A Misapplication of Bravery

“Fortune and love favor the brave.” – Ovid.

There is an obsession lately with this whole “no-makeup” thing.

I am pretty positive that the author of the Metamorphoses was talking about going out in the world not wearing makeup, btw. Those Roman poets were infamous for it. Totes.

Whether in a selfie or otherwise photographed/judged by the world, going bare-faced appears to be the latest form of rebellion for celebrates and regular people alike. (Honestly, I am tempted to call a spade a spade… it’s a publicity stunt.)

We seem to have taken the superficial to a new extreme, claiming that if someone who was in a movie once dares show their makeup-free face to the world that they are ugly/troubled/admirable. Why here is a link to “30 Shocking Celebs Without Makeup!” for your cruel judging pleasure. Look at their gross bare faces and laugh!!!

And don’t even get me started about some Average-Jane doing the same. Ugh, amiright?

**Now is the time to reiterate my propensity towards sarcasm, I believe.**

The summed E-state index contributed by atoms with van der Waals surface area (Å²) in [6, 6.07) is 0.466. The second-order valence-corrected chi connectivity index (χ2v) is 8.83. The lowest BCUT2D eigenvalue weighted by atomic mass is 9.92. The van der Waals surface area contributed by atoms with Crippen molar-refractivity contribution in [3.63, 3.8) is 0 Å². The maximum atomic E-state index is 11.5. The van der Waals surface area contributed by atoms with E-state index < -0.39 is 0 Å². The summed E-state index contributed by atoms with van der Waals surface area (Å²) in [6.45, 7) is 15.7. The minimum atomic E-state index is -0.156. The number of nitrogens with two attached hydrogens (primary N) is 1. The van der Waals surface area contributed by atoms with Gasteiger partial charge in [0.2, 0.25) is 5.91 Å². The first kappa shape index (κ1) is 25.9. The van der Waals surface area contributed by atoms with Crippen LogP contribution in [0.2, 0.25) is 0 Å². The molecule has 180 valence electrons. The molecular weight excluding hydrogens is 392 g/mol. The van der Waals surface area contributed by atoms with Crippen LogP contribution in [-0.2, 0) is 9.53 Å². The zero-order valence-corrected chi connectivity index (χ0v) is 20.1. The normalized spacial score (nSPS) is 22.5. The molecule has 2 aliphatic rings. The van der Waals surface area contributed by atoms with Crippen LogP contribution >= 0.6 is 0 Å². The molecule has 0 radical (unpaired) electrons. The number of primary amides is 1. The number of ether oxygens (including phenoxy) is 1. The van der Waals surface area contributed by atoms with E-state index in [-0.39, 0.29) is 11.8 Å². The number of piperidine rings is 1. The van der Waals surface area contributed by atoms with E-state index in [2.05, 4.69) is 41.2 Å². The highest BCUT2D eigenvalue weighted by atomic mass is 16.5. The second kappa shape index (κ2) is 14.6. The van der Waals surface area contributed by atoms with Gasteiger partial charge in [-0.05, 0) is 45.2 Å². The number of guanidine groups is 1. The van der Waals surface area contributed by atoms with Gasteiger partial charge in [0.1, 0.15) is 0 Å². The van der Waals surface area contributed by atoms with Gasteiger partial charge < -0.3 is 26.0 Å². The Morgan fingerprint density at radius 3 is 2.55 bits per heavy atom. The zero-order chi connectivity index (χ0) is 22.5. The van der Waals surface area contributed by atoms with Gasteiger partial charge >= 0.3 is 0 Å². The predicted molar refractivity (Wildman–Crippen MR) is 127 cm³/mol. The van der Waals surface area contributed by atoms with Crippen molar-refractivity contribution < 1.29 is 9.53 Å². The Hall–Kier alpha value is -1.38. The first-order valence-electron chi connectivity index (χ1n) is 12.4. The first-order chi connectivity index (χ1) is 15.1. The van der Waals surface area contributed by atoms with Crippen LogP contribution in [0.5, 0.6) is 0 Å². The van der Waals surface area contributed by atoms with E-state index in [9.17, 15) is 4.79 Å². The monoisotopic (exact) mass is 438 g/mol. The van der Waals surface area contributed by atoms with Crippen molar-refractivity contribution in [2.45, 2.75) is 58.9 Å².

We seem to be misusing the word “brave” in quite alarming ways. Having a face, with or without makeup on it,  doesn’t merit that term. Cosmetics aren’t courageous.

Let’s start with some definitions, shall we?

Via: lahabitactiondeldudende .com
Via: lahabitactiondeldudende .com


According to Merriam-Webster, it is the following:

  • the quality that allows someone to do things that are dangerous or frightening.

I also found it defined as “courageous behavior or character.”  That’s it.

Is not wearing make-up dangerous?

Are you starting to see my confusion?

Via: boo-bee-trap.blogspot.com
Via: boo-bee-trap.blogspot.com


I don’t tend to read too many People type magazines or follow TMZ, but I did do a bit of Google searching for this blog post. The TODAY show apparently did a “Make-up Free” Monday where all of it’s brave anchors went without make-up. It became news. Check out a story on it here, if you care.

This Fox News anchor went bare-faced on air and was called brave for it.